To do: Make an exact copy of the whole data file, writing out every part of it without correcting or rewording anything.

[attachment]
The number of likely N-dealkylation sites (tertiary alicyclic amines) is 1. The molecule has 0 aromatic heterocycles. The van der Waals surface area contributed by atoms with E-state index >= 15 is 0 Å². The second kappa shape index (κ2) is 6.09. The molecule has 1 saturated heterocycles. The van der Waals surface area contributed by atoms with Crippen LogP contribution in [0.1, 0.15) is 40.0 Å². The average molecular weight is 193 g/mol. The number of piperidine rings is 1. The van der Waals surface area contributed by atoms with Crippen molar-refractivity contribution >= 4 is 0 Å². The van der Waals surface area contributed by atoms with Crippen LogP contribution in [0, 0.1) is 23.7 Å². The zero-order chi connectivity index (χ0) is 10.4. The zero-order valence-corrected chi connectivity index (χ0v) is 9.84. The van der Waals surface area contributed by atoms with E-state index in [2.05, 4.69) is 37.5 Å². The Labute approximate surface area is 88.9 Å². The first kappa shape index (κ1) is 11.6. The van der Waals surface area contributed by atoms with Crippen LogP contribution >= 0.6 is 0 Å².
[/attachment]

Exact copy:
The number of likely N-dealkylation sites (tertiary alicyclic amines) is 1. The molecule has 0 aromatic heterocycles. The van der Waals surface area contributed by atoms with E-state index >= 15 is 0 Å². The second kappa shape index (κ2) is 6.09. The molecule has 1 saturated heterocycles. The van der Waals surface area contributed by atoms with Crippen LogP contribution in [0.1, 0.15) is 40.0 Å². The average molecular weight is 193 g/mol. The number of piperidine rings is 1. The van der Waals surface area contributed by atoms with Crippen molar-refractivity contribution >= 4 is 0 Å². The van der Waals surface area contributed by atoms with Crippen LogP contribution in [0, 0.1) is 23.7 Å². The zero-order chi connectivity index (χ0) is 10.4. The zero-order valence-corrected chi connectivity index (χ0v) is 9.84. The van der Waals surface area contributed by atoms with E-state index in [2.05, 4.69) is 37.5 Å². The Labute approximate surface area is 88.9 Å². The first kappa shape index (κ1) is 11.6. The van der Waals surface area contributed by atoms with Crippen LogP contribution >= 0.6 is 0 Å².